b) Bounded Model Checking

In BMC, the specification is expressed in LTL (Linear Temporal Logic), which includes the standard temporal operators—next time operator X, eventuality operator F, globally operator G, and until operator U. The design is described as a standard Kripke structure M=(S, I, T, L), with a finite set of states S, the set of initial states I, a transition relation between states T, and a labeling L of states with atomic propositions.

Given a Kripke structure M, an LTL formula f, and a bound k, the translation task in BMC is to construct a propositional formula [M, f]k, such that the formula is satisfiable if and only if there exists a witness of length k [25]. The formula essentially consists of constraints due to the unrolled transition relation, and constraints due to the property being verified. The satisfiability check is performed by a backend SAT solver. Verification typically proceeds by looking for wit-nesses or counterexamples of increasing length. In practice, a separate argument is needed to determine when to stop, i.e., when a proof is complete [25, 26].

The overall algorithm of a SAT-based BMC for checking a simple safety property is shown in the FIG. 3. Given a bound k and the property node P, the algorithm checks the existence of a witness or counterexample of length less than or equal to k to the property P. The procedure Unroll is invoked at each unroll depth i to do the required unrolling of the circuit. After the unrolling, SAT is invoked to check the satisfiability of the problem on the unrolled circuit. If the SAT check succeeds, it returns WITNESS; else it continues until the bound k is reached, when it returns NO_WITNESS.

The SAT problems generated by the BMC translation procedure grow bigger as k increases. Therefore, the practical efficiency of the backend SAT solver becomes critical in enabling deeper searches to be performed.

II. SUMMARY

It will be significantly advantageous to overcome problems noted above. There is provided a method of solving a SAT problem comprising partitioning SAT-formula clauses in the SAT problem into a plurality of partitions. Each of said plurality of partitions is solved as a separate process each, thereby constituting a plurality of processes where each of said process communicates only with a subset of the plurality of processes.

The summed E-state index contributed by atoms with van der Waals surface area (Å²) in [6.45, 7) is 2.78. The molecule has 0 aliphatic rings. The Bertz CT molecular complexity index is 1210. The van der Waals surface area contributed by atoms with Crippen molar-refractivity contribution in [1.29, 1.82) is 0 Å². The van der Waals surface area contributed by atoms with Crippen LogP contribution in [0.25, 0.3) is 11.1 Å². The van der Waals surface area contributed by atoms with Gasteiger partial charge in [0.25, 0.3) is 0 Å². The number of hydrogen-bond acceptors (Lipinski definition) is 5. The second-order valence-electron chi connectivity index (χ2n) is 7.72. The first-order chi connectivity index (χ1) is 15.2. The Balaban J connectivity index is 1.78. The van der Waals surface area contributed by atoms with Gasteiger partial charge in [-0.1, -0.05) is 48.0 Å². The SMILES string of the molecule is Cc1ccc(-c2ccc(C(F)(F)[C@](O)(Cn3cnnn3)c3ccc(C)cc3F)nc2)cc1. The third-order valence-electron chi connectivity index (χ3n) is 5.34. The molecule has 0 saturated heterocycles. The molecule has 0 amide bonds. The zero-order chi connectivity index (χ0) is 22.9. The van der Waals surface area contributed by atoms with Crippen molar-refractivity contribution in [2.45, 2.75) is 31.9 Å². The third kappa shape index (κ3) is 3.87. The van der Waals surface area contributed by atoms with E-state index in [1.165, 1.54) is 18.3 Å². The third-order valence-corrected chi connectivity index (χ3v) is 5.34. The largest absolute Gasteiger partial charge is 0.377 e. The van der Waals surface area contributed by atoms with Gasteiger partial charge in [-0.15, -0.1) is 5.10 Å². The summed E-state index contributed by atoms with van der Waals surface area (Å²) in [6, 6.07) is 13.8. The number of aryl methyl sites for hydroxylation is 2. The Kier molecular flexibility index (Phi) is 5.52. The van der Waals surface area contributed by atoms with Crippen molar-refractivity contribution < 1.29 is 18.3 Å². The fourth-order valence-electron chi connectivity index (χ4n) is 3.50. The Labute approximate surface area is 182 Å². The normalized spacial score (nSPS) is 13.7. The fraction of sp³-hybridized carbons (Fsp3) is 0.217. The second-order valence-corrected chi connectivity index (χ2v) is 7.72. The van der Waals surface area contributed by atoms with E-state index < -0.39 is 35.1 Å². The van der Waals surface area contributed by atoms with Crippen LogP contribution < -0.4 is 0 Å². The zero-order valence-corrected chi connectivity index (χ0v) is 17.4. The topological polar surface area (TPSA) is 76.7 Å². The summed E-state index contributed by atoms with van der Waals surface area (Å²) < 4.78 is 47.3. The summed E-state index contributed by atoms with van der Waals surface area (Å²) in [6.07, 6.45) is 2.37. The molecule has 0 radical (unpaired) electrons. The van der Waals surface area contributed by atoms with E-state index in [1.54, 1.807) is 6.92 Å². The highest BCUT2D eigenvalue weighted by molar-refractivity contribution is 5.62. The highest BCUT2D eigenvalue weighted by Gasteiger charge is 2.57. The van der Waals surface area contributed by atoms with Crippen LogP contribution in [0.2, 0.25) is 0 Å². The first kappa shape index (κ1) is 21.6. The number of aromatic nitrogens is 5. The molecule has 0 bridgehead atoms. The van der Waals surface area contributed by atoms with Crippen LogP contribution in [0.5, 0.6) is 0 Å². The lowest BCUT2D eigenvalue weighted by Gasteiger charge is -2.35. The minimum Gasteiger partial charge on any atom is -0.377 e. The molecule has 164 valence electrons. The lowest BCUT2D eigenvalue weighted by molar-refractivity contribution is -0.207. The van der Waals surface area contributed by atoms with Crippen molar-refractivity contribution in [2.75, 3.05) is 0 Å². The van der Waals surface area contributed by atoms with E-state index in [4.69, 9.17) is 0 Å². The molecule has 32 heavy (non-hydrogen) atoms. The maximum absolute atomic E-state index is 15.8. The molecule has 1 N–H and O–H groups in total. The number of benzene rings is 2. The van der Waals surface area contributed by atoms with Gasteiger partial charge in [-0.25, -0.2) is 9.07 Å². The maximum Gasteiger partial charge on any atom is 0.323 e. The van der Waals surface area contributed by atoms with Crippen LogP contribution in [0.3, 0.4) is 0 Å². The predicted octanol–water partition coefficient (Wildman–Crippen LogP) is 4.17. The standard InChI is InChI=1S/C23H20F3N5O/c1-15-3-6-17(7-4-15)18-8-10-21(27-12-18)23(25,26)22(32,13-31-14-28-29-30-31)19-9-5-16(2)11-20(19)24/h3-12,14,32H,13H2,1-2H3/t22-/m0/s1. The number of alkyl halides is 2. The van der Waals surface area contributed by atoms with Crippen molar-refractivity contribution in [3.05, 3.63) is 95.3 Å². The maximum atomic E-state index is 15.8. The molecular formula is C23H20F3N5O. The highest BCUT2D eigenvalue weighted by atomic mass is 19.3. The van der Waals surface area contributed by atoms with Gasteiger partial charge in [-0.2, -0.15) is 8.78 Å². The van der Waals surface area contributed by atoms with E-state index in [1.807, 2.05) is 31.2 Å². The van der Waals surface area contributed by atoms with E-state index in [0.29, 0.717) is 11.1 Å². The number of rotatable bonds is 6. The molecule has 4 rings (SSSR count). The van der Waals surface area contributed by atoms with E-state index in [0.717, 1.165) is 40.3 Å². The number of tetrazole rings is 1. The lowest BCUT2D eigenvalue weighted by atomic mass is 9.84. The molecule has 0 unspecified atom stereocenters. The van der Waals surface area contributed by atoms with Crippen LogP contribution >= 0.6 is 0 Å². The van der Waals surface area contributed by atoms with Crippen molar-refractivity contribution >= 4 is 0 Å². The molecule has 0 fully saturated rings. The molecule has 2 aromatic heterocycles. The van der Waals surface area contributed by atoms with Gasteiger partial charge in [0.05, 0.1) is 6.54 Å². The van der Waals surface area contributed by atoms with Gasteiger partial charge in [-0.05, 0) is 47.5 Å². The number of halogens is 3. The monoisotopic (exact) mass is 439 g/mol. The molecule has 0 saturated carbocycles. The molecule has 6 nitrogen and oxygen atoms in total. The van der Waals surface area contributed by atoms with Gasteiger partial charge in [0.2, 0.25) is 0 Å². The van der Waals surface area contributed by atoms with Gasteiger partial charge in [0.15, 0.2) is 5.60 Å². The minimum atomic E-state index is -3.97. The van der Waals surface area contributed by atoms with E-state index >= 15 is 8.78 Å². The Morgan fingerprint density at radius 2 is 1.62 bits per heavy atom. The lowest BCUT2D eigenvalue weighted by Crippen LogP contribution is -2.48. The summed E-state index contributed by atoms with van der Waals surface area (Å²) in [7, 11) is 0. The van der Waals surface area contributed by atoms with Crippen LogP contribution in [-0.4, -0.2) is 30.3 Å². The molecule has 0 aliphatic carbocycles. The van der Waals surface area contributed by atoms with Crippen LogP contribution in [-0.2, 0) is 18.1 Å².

In a specific enhancement, at least one of said processes runs on a separate processor.

In another specific enhancement, at least one process communicates only with another process with which it shares a variable interface.

In another specific enhancement, of said plurality of processes is a master process and rest of the plurality of processes are client processes.

More specifically, the master process controls distributed processing.

Even more specifically, the master process determines if any new decision needs to be made and returns a satisfied message if no new decisions need to be made.

Even more specifically, the master process returns an unsatisfied message if a determined backtrack level due to a conflict is zero.

Still more specifically, the master process maintains and processes learned clauses whose variables span across at least two of said plurality of partitions.

Still more specifically, the master process does not maintain an entire circuit information for a circuit corresponding to the SAT problem.

Still more specifically, boolean constraint propagation is performed as part of solving the SAT problem using distributed processing.

Even more specifically, a process requests an implication without receiving corresponding reply message.